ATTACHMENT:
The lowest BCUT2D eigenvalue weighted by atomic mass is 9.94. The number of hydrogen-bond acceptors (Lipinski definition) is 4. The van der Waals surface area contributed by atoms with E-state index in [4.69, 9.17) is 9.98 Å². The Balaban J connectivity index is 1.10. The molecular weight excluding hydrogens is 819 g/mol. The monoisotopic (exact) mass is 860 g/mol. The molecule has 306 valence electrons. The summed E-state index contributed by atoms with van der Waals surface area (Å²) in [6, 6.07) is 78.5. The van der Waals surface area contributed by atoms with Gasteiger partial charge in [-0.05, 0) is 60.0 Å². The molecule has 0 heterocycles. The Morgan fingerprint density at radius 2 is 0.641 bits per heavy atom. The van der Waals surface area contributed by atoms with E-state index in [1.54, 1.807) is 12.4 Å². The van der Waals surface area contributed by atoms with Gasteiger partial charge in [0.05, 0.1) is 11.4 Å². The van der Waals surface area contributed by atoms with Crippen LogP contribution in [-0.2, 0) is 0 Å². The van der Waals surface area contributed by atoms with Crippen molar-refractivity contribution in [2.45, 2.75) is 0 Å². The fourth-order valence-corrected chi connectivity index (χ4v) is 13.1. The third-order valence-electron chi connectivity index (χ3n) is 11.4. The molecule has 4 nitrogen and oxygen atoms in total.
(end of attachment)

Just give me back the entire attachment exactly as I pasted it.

The lowest BCUT2D eigenvalue weighted by atomic mass is 9.94. The number of hydrogen-bond acceptors (Lipinski definition) is 4. The van der Waals surface area contributed by atoms with E-state index in [4.69, 9.17) is 9.98 Å². The Balaban J connectivity index is 1.10. The molecular weight excluding hydrogens is 819 g/mol. The monoisotopic (exact) mass is 860 g/mol. The molecule has 306 valence electrons. The summed E-state index contributed by atoms with van der Waals surface area (Å²) in [6, 6.07) is 78.5. The van der Waals surface area contributed by atoms with Gasteiger partial charge in [-0.05, 0) is 60.0 Å². The molecule has 0 heterocycles. The Morgan fingerprint density at radius 2 is 0.641 bits per heavy atom. The van der Waals surface area contributed by atoms with E-state index in [1.54, 1.807) is 12.4 Å². The van der Waals surface area contributed by atoms with Gasteiger partial charge in [0.05, 0.1) is 11.4 Å². The van der Waals surface area contributed by atoms with Crippen LogP contribution in [-0.2, 0) is 0 Å². The van der Waals surface area contributed by atoms with Crippen molar-refractivity contribution in [2.45, 2.75) is 0 Å². The fourth-order valence-corrected chi connectivity index (χ4v) is 13.1. The third-order valence-electron chi connectivity index (χ3n) is 11.4. The molecule has 4 nitrogen and oxygen atoms in total.